oday we are exploring the medieval castle visible from our hotel room window - Bojnice Castle. We pack up and head downstairs to breakfast. Over breakfast, we discuss the logistics of getting to the castle knowing our propensity for (somehow) getting on the wrong track. We decide to drive to the castle rather than walk (we don't know it yet but this is a wise idea). With the route in the GPS, we confidently start out. Fast forward 20 minutes, and we are wondering why, if we can see the castle from our hotel room, we are seeming heading out of town. After ending up in some random mud-filled parking area, we abandon this route and try another - this time with success. We pay the parking fee and follow the people in the direction of the castle.
Bojnice is a Romanesque castle with original Gothic and Renaissance elements built in the 12th century. The castle was first mentioned in written records in 1113 and was originally built as a wooden fort. The wood was gradually replaced by stone with the outer walls being shaped according to the uneven rocky terrain on which it was built. In 1528 its owners undertook its major reconstruction and the former fortress was turned into a Renaissance castle. From 1646 on, the castle underwent continual renovation with a complex romantic reconstruction from 1888 to 1910 that created today’s beautiful imitation of the French castles of the Loire valley. On 9 May 1950, a fire broke out in the castle, but it was rebuilt at government expense and it is now part of the Slovak National Museum.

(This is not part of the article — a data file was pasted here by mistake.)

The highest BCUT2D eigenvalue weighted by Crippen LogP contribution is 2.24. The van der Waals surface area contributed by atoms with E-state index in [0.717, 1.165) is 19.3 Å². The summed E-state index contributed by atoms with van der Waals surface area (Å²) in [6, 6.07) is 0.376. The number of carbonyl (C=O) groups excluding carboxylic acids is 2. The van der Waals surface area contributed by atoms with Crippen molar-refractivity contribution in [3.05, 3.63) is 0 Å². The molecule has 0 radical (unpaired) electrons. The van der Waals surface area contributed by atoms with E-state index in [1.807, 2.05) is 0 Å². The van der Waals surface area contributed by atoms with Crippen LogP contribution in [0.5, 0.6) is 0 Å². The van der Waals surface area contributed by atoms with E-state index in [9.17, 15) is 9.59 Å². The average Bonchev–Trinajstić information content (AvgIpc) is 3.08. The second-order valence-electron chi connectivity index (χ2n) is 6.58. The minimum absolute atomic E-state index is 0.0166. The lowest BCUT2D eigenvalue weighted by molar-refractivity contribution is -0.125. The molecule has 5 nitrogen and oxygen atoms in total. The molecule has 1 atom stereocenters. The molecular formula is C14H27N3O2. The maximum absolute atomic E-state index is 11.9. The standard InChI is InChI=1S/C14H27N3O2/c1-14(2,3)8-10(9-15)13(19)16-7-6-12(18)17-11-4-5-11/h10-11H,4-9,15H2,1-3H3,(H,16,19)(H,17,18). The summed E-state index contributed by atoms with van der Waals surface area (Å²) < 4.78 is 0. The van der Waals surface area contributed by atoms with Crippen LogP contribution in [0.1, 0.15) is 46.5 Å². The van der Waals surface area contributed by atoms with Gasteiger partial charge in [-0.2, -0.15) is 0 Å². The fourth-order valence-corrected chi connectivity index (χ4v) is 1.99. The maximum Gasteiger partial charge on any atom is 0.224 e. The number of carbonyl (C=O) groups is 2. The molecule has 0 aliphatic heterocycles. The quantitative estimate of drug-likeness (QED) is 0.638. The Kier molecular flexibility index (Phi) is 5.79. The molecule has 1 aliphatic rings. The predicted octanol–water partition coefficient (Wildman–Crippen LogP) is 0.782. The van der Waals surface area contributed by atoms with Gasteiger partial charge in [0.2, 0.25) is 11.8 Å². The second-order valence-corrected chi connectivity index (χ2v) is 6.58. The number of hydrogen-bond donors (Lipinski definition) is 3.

As we climb the hill to the castle entrance, we pass many vendors hawking their wares – I imagine this might be similar to the way it has been in the before times. On reaching the top, there is a line – a long line. As we join the end of the line, we are dismayed in what is sure to be a long wait time. The minutes drag on – it is cold and the spot where we are standing seem to be in a wind tunnel. At least it feels like it. After about 30 minutes, a man in a top hat emerged from the castle and approximately 35 people were allowed in. A rough count of the milling horde in front of us gives us rough estimate of an additional hour before we are able to enter. We discuss the merits of waiting and, after checking the handy internet for pics of what we might see inside, we decide to wait. We take turns wandering the grounds to keep warm while we wait.
The castle grounds are beautiful and offer a full view of the castle from all angles.
Slowly we meander our way closer to the coveted entrance gate in 30 – 45 minute segments. At last, after 2 hours standing in the cold and wind, we are within reach. We are quickly counting the number of persons in front of us but this proves to be difficult as this group is a nebulous sort with many joining from some unknown place. Maybe an alternate dimension? Maybe just those benches over there…either way, we are in danger of having to wait another round. We shuffle forward with fingers crossed (or thumbs pressed) we just make it. Hooray! We are in! one of the last to make it. It turns out that it is a free family day – that would explain the number of people in line.
We gather in the inner courtyard waiting for our tour guide and soon we are underway. Of course, the tour is in Slovakian, we have no idea what is being said. However, the tour is well done and showcases many areas of the castle.
The second part of the tour is called the gallery. It seems to house items of art and furniture that do not have a place in the castle at the moment. Most notable (for me) was a beautifully well-preserved tapestry from the 1640s and an overly ornate chandelier.
Another part of the gallery tour is (I think) the chapel. This room is beautiful. Light and colorful.
By the time we are out of the castle it is late, there is no longer a line, and we must be on to our next stop.